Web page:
Inaugurated in September, the world's largest solar power plant at a single location is online in southern India. With a capacity of 648 megawatts (MW), the facility is made up of 2.5 million photovoltaic solar modules spread over 10 km2 (3.9 mi2), and marks a step forward for the Indian government's ambitious renewable energy goals.
Situated at Kamuthi in the southern Indian state of Tamil Nadu, the plant was constructed in eight months for a cost of about Rs4,500 crore (US$662 million). Its capacity tops the previous record of 550 MW held in a tie between two facilities in California, the Topaz Solar Farm and the Desert Sunlight Solar Farm.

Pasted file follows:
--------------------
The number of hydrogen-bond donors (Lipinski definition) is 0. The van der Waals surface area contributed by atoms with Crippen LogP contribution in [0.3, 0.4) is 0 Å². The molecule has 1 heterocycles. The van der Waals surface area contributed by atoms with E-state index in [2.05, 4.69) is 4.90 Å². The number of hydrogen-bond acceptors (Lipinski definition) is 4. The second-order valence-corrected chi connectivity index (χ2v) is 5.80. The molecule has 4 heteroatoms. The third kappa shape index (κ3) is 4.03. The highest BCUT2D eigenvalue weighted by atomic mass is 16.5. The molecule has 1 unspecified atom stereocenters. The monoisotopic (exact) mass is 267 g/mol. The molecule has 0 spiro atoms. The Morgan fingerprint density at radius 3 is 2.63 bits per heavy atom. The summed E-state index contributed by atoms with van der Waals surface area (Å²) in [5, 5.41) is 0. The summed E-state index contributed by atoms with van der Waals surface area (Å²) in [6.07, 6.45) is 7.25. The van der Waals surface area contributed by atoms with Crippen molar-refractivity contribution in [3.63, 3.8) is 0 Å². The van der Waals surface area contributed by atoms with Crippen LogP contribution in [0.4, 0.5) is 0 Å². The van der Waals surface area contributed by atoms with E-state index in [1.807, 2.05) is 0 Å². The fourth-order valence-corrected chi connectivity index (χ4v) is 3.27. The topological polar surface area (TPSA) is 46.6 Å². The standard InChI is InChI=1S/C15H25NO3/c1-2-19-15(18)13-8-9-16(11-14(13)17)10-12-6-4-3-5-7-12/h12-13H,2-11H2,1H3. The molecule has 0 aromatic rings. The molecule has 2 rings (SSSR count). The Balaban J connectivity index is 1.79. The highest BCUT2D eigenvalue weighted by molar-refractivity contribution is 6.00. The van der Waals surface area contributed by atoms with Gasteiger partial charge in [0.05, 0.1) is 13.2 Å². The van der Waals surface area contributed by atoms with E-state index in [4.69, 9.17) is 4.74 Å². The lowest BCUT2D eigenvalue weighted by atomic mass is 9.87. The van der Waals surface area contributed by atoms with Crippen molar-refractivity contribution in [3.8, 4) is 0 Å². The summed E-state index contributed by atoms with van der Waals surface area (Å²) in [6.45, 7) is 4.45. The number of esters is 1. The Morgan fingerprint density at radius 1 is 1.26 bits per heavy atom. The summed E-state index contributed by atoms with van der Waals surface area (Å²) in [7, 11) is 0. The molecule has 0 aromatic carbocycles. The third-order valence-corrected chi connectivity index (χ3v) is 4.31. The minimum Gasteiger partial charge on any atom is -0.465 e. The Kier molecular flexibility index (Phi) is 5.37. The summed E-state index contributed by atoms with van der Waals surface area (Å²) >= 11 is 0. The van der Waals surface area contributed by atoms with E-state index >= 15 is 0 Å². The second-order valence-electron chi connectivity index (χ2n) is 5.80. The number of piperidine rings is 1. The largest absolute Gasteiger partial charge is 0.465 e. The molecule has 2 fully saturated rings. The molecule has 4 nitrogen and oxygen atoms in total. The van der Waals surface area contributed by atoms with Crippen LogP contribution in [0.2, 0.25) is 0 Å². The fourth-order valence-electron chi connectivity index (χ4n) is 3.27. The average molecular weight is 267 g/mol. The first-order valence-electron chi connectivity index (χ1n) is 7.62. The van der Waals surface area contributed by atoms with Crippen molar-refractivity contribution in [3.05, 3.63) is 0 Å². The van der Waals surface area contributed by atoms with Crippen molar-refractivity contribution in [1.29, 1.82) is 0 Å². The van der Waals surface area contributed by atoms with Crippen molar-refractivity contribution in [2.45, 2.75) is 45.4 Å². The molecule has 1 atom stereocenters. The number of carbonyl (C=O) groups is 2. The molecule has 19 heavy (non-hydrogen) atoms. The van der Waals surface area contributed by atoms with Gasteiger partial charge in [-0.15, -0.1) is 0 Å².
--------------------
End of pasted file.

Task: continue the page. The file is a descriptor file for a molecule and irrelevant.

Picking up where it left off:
The new plant brings the Indian government a little closer to the renewable energy goals it has set out for the country, on both a national and state (PDF) level. The National Solar Mission was originally put forward a target of 20 gigawatts (GW) of power from solar by 2022, but in 2015 that goal was increased to 100 GW. In 2012, the state of Tamil Nadu set out its own plans to contribute 3,000 MW – although it has since missed its original target date of 2015.
With the new facility, India is poised to become the third-largest solar market in the world in 2017, following only China and the US.
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